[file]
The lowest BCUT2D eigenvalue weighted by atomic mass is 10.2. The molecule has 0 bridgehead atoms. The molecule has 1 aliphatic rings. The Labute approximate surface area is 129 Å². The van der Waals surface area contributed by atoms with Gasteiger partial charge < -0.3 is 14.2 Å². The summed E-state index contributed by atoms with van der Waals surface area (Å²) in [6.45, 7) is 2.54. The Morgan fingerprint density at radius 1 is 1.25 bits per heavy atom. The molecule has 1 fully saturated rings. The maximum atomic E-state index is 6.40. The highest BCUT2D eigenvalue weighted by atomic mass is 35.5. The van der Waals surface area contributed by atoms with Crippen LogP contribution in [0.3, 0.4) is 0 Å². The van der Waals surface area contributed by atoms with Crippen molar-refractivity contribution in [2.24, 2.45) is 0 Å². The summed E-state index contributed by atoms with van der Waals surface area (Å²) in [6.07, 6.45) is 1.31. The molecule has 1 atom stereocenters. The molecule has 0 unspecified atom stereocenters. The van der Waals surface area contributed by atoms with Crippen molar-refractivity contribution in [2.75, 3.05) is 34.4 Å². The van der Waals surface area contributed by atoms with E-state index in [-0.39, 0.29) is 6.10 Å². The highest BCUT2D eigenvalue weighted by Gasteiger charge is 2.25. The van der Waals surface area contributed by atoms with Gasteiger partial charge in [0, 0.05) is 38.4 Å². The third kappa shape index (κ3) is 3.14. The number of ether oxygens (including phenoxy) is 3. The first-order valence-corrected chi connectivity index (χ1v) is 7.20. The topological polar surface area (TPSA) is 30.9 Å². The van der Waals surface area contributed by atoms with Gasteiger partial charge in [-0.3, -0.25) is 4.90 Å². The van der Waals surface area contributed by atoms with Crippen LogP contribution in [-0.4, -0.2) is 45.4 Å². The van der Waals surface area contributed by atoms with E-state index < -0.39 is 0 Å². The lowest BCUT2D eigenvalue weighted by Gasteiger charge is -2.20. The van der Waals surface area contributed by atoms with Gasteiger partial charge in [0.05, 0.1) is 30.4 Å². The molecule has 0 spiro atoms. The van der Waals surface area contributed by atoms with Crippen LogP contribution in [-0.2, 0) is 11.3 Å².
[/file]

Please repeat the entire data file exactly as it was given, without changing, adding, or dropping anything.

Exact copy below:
The lowest BCUT2D eigenvalue weighted by atomic mass is 10.2. The molecule has 0 bridgehead atoms. The molecule has 1 aliphatic rings. The Labute approximate surface area is 129 Å². The van der Waals surface area contributed by atoms with Gasteiger partial charge < -0.3 is 14.2 Å². The summed E-state index contributed by atoms with van der Waals surface area (Å²) in [6.45, 7) is 2.54. The Morgan fingerprint density at radius 1 is 1.25 bits per heavy atom. The molecule has 1 fully saturated rings. The maximum atomic E-state index is 6.40. The highest BCUT2D eigenvalue weighted by atomic mass is 35.5. The van der Waals surface area contributed by atoms with Crippen LogP contribution in [0.3, 0.4) is 0 Å². The van der Waals surface area contributed by atoms with Crippen molar-refractivity contribution in [2.24, 2.45) is 0 Å². The summed E-state index contributed by atoms with van der Waals surface area (Å²) in [6.07, 6.45) is 1.31. The molecule has 1 atom stereocenters. The molecule has 0 unspecified atom stereocenters. The van der Waals surface area contributed by atoms with Crippen molar-refractivity contribution in [2.75, 3.05) is 34.4 Å². The van der Waals surface area contributed by atoms with E-state index in [-0.39, 0.29) is 6.10 Å². The highest BCUT2D eigenvalue weighted by Gasteiger charge is 2.25. The van der Waals surface area contributed by atoms with Gasteiger partial charge in [0, 0.05) is 38.4 Å². The third kappa shape index (κ3) is 3.14. The number of ether oxygens (including phenoxy) is 3. The first-order valence-corrected chi connectivity index (χ1v) is 7.20. The topological polar surface area (TPSA) is 30.9 Å². The van der Waals surface area contributed by atoms with Gasteiger partial charge in [-0.3, -0.25) is 4.90 Å². The van der Waals surface area contributed by atoms with Crippen LogP contribution in [-0.4, -0.2) is 45.4 Å². The van der Waals surface area contributed by atoms with E-state index < -0.39 is 0 Å². The lowest BCUT2D eigenvalue weighted by Gasteiger charge is -2.20. The van der Waals surface area contributed by atoms with Gasteiger partial charge in [0.05, 0.1) is 30.4 Å². The molecule has 0 spiro atoms. The van der Waals surface area contributed by atoms with Crippen LogP contribution in [-0.2, 0) is 11.3 Å².